MARTIN: You know, I just can't help but see parallels in some of your work highlighting the contributions of Latinos and Latinas at NASA. And I'm thinking about - remember that film, "Hidden Figures," that showed how three African American women were key to launching John Glenn into orbit? And it kind of reminds me of that. But I'm also hearing what you're saying about, like, this is laying the groundwork for the future. And what do you think is the end goal of the project? Is it, in part, to inspire parents who may speak Spanish but whose children are bilingual to continue to encourage their children on this path? Is it, in part, to let the audience know that, like, this is for everyone, that space is for everyone? Is it, in part, to sort of lift up the Spanish speakers at NASA? What do you think is the end goal?

GONZALEZ: I think it's all of that that you just mentioned. When we first launched - the first pilot podcast that we did about Webb, and we had all these comments from people, you know, immigrants who are bilingual in the U.S. And they speak mainly English, and they are so passionate about space. And then they were telling us how they were able to share with their parents who do not speak English, only Spanish, you know, something that they cared about and they were interested about. And just seeing the podcast being that link between, you know, that family and allowing them to, you know, get together and discuss these missions and talk about this, that was, you know, it's just one of the goals, of course.

But then, yeah, I mean, we also get comments from parents who are excited about their kids being able to, you know, watch this broadcast, listen to this podcast and just, you know, oir this video about the Ingenuity Mars helicopter. One of the main goals is to inspire our audience, to inform them. Of course, maybe they are not very familiar with this NASA mission, maybe they are, and they just want to learn more. But, of course, we want to show them then that this is for them as well.

MARTIN: You know, there are going to be skeptics. There are going to be people who will question, you know, the value of doing a broadcast in Spanish. And for those who do, what would you say?

GONZALEZ: Spanish is the second-most-spoken language in the U.S., in the world is also the second-most-spoken language. It is expected to keep growing. And these figures are not hidden. They are there. And we're trying to put them forward and show them and speak about them and talk about their stories, their journey to NASA, their journey to working in space exploration and at the agency. And so this is just the beginning.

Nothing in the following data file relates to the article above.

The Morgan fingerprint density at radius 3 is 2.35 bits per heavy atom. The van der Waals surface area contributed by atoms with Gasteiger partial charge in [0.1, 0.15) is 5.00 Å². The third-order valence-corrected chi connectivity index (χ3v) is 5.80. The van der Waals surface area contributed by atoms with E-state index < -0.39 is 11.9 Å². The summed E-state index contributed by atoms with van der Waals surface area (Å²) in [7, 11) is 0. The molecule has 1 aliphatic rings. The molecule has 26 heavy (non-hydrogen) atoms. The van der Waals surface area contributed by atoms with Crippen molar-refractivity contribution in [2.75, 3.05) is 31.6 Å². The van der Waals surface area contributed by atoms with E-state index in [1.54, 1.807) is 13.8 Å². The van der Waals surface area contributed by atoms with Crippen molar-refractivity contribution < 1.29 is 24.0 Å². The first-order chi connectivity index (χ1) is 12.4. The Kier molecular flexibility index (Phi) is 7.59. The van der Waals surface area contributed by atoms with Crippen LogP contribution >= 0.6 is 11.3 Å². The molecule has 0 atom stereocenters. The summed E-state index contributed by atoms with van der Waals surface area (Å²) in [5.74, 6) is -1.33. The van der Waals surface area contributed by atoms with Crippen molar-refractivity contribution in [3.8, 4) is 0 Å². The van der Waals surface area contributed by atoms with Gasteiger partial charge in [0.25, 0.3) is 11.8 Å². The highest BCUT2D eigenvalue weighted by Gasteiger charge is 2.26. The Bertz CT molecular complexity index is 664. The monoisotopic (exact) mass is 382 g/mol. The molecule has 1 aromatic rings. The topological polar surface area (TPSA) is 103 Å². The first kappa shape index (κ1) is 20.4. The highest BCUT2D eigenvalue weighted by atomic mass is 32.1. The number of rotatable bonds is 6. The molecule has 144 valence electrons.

MARTIN: I can imagine. And also, just looping back to where we started our conversation, you were part of the live broadcast the NASA en Espanol team hosted online as the Artemis I rocket prepared to blast off for the moon. This is the most powerful rocket ever. And I just - you know I'm jealous, OK, so I'll just try to contain that. But you saw this in person, and then you got to share that with your listeners. Can you just describe what was that like?

GONZALEZ: Yeah. So it was like the whole thing wrapped around you. Like, you were inside the launch. You know, you were not just looking at it. You were feeling delight that - all of a sudden, it was daylight, you know, the launch hub in the middle of the night. And then I felt like I was thinking, OK, we are making history. This is history and witnessing history in the making, and also thinking of all the people that we know, that we've spoken to and interviewed that contributed to this mission. I was thinking, they made this happen. They did it. They succeeded. They just succeeded. A little bit of nostalgia, too, because we were seeing the SLS leave Earth forever. You know, we got used to seeing it on the pad and talking about it. Ultimately, it was a wonderful experience. And I really hope I don't forget the memory that I have of it.

MARTIN: That was Noelia Gonzalez, the host of NASA's first Spanish-language podcast, "Universo Curioso De La NASA." You can find current episodes of the show on NASA's website as well as Apple Podcasts. Noelia Gonzalez, congratulations on everything. Thank you so much for joining us.

GONZALEZ: Thank you so much, Michel. It was great to be here with you today. Transcript provided by NPR, Copyright NPR.